Hepatitis A is a highly contagious liver infection caused by the hepatitis A virus that can cause mild to severe illness. Although many people erroneously consider hepatitis a sexually transmitted disease, hepatitis A is transmitted through the ingestion of contaminated food and water as well as through direct contact with an infectious person. Individuals infected with a mild case of the illness often recover without treatment. However, more severe infections can cause flu-like symptoms, jaundice, severe stomach pains, diarrhea, and even death. Approximately 20% of individuals require hospitalization because of a hepatitis A infection. Three to five people out of every 1,000 cases die from the disease.
In recent news, an outbreak of hepatitis A has been linked to the Townsend Farms’ Organic Anti-oxidant Blend Frozen Berry Mix. Currently at least thirty people in five states have been sickened by the frozen berries contaminated with hepatitis A. More cases are suspected. The problem berries were compiled from the United States, Argentina, Chile, and Turkey and were then sold by Costco. Early signs of hepatitis A usually appear between two and six weeks after exposure, so individuals who may have eaten the contaminated berries are urged to speak with a health care professional.
Unlike hepatitis B and hepatitis C, hepatitis A does not cause chronic liver disease. However, hepatitis A can cause fulminant hepatitis (acute liver failure), which is associated with high mortality. Once exposed to the hepatitis A virus, an individual is immune to the disease. Worldwide, hepatitis A infects an estimated 1.4 million individuals each year.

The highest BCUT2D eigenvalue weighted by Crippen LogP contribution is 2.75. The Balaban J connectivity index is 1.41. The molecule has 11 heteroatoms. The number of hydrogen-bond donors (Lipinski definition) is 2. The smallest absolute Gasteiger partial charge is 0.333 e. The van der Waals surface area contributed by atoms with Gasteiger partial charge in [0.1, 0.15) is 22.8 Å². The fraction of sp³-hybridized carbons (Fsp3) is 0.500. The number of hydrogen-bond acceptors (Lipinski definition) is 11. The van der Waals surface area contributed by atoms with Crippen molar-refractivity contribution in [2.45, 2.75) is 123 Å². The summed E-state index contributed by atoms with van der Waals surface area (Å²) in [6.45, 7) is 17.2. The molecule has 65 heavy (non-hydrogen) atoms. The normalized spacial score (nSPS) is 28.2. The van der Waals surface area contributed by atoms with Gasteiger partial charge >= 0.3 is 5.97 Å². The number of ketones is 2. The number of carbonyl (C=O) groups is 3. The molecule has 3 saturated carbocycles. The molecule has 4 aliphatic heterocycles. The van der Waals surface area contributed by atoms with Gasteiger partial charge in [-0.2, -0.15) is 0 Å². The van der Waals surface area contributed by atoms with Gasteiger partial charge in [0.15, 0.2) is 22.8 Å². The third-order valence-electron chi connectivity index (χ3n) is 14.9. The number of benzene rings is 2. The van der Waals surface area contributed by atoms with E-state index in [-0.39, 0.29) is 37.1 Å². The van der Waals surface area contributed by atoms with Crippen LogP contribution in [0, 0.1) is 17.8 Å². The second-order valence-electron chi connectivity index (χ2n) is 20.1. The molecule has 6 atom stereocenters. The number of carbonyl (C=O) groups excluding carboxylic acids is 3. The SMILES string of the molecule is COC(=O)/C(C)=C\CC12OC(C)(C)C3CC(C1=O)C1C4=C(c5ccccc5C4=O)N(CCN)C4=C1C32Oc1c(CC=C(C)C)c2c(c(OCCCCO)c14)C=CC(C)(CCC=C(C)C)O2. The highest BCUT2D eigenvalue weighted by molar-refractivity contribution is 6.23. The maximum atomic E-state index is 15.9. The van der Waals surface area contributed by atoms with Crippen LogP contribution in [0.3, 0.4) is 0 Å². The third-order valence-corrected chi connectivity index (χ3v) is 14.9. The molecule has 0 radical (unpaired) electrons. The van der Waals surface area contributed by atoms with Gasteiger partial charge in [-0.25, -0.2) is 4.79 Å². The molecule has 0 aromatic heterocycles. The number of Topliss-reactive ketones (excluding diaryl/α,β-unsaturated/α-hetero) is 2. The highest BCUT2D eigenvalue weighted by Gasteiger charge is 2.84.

In addition to proper hygiene including hand washing after using the bathroom and proper sanitation, hepatitis A infection is highly preventable with the hepatitis A vaccine. The Centers for Disease Control and Infection currently recommends that child receive two doses of the hepatitis A vaccine between twelve and twenty-four months of age. The hepatitis A vaccine is also recommended for unvaccinated individuals who have been exposed to the hepatitis A virus.
The current outbreak of hepatitis A resulting from contaminated frozen berries highlights the importance of the hepatitis A vaccine. Although hepatitis A can be transmitted through sex with an infected individual, the disease most often spreads through contaminated food. Hepatitis A can cause serious illness and even death. The hepatitis A vaccine is highly effective at preventing the spread of and infection from the virus. All children between the ages of one and two should receive the hepatitis A vaccine (barring a legitimate medical reason contraindicative of vaccination). Adults, too, who are not already immune to the virus or who have not already received the vaccine should also consider getting the hepatitis A vaccine. Infection can, and does, occur from the unlikeliest of sources such as frozen berries.
Hepatitis A: http://www.mayoclinic.com/health/hepatitis-a/DS00397
Hepatitis A: http://www.who.int/mediacentre/factsheets/fs328/en/
Hepatitis A Vaccine: http://www.cdc.gov/vaccines/pubs/vis/downloads/vis-hep-a.pdf
Hepatitis A and B Vaccines: http://children.webmd.com/vaccines/hepatitis-a-and-b-vaccines
Hepatitis A Outbreak Linked to Frozen Berry Mix: http://www.inquisitr.com/683287/hepatitis-a-outbreak-linked-to-frozen-berry-mix/
Twinrix Hepatitis A and Hepatitis B Vaccine: http://commons.wikimedia.org/wiki/File:Twinrix_GlaxoSmithKline_-_i-hepA_%26_r-hepB-S-Ag_-_doos_Terumo-naald_spuiten.JPG